Nobody grows old merely by living a number of years. We grow old by deserting our ideals. Years may wrinkle the skin, but to give up enthusiasm wrinkles the soul. – Samuel Ullman
I’ve been wondering for a bit about transitions – what happens at various stages of your career. Is it a gradual slide into irrelevance or is it a cliff edge? Do you get better as you get older or do you become that person that has outstayed their welcome. Is it possible that we get too old to be useful?
Hopefully, the answer to such questions is no, but we should still ask them. And perhaps the starting point, if you’re wondering about this issue, is to ask yourself what value looks like. What do you do that has value or that creates value?
In business, that comes down to two things – according to Peter Drucker. You need to focus on marketing and innovation. These are the two things that add value. Everything else adds costs.
I think Drucker’s quote, while sensible, is perhaps off the mark in today’s world. A better one to keep in mind comes from Ycombinator’s startup advice, which is that the two things you should do at an early stage company is write code and talk to users. I think you might say that’s the same thing Drucker said – but I think marketing and talking to users are different in the image they conjure up about what the task is that you’re doing. You can have someone do the marketing for you – but you have to go out and talk to customers if you want to build something that’s going to be useful for them. And it’s not just for early stage companies – great companies do it as well.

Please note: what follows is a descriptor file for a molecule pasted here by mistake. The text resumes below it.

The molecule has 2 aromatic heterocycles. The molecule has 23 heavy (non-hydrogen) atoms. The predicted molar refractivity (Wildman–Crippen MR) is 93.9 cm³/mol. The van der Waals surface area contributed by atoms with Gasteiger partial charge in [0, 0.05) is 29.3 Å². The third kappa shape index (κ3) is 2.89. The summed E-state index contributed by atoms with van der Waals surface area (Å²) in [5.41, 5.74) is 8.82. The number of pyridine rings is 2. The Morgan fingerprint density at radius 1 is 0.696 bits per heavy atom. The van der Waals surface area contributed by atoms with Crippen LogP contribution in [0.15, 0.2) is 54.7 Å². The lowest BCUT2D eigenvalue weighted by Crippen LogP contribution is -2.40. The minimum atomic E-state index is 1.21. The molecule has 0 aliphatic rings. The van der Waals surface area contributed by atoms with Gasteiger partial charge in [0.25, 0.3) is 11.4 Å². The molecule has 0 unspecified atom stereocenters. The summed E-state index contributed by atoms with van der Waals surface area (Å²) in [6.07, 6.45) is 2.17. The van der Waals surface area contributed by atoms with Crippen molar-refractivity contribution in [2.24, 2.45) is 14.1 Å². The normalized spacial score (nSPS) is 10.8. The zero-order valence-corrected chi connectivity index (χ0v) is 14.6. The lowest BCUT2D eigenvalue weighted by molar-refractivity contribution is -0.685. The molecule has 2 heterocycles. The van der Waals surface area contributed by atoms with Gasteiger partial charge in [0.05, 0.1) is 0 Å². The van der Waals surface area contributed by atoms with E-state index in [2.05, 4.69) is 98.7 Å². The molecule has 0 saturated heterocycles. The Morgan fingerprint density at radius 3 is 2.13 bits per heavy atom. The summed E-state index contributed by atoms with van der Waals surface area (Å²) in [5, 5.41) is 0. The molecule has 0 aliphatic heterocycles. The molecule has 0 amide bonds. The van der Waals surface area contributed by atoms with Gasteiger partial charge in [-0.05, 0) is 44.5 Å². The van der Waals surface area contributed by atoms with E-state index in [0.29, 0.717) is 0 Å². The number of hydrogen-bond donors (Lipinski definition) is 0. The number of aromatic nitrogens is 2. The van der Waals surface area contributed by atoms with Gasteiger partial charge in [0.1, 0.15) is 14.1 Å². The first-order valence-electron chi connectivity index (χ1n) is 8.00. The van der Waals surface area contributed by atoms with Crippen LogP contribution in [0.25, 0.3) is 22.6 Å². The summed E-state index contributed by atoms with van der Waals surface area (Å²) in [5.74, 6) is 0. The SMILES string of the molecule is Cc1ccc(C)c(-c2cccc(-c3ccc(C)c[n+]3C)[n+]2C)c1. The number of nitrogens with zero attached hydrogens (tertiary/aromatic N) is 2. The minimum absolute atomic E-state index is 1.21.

What does this mean in terms of an age-stage process. Perhaps when you’re young you have more time to code and perhaps when you’re older you’re a little better at talking to customers. Or perhaps you’re young and amazing and can do both those things. Whatever stage you’re at, though, if you’re doing at least these two things – then you’re probably in a good position because you’re creating value.